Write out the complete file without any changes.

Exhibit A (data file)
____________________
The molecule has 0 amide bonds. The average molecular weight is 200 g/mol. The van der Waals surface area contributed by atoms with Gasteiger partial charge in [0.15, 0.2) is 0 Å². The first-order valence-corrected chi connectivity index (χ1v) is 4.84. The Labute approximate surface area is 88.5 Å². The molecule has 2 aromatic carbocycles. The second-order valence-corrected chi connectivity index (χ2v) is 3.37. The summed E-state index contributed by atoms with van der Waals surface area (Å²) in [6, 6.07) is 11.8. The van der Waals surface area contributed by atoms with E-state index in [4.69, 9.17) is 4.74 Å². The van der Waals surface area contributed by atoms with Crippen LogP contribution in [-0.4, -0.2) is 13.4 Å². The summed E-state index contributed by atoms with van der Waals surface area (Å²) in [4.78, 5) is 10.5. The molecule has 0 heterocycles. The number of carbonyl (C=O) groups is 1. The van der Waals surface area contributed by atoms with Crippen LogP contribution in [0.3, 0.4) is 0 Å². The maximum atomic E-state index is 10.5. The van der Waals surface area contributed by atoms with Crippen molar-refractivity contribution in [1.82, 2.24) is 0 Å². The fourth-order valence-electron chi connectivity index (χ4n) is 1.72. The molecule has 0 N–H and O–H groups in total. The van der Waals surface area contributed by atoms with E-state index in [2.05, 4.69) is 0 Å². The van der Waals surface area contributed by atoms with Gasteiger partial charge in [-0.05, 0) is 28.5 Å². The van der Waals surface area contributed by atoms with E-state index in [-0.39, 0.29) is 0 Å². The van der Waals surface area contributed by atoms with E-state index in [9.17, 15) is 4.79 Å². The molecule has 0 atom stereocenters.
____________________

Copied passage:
The molecule has 0 amide bonds. The average molecular weight is 200 g/mol. The van der Waals surface area contributed by atoms with Gasteiger partial charge in [0.15, 0.2) is 0 Å². The first-order valence-corrected chi connectivity index (χ1v) is 4.84. The Labute approximate surface area is 88.5 Å². The molecule has 2 aromatic carbocycles. The second-order valence-corrected chi connectivity index (χ2v) is 3.37. The summed E-state index contributed by atoms with van der Waals surface area (Å²) in [6, 6.07) is 11.8. The van der Waals surface area contributed by atoms with E-state index in [4.69, 9.17) is 4.74 Å². The van der Waals surface area contributed by atoms with Crippen LogP contribution in [-0.4, -0.2) is 13.4 Å². The summed E-state index contributed by atoms with van der Waals surface area (Å²) in [4.78, 5) is 10.5. The molecule has 0 heterocycles. The number of carbonyl (C=O) groups is 1. The van der Waals surface area contributed by atoms with Crippen LogP contribution in [0.3, 0.4) is 0 Å². The maximum atomic E-state index is 10.5. The van der Waals surface area contributed by atoms with Crippen molar-refractivity contribution in [1.82, 2.24) is 0 Å². The fourth-order valence-electron chi connectivity index (χ4n) is 1.72. The molecule has 0 N–H and O–H groups in total. The van der Waals surface area contributed by atoms with E-state index in [2.05, 4.69) is 0 Å². The van der Waals surface area contributed by atoms with Gasteiger partial charge in [-0.05, 0) is 28.5 Å². The van der Waals surface area contributed by atoms with E-state index in [-0.39, 0.29) is 0 Å². The van der Waals surface area contributed by atoms with E-state index in [9.17, 15) is 4.79 Å². The molecule has 0 atom stereocenters.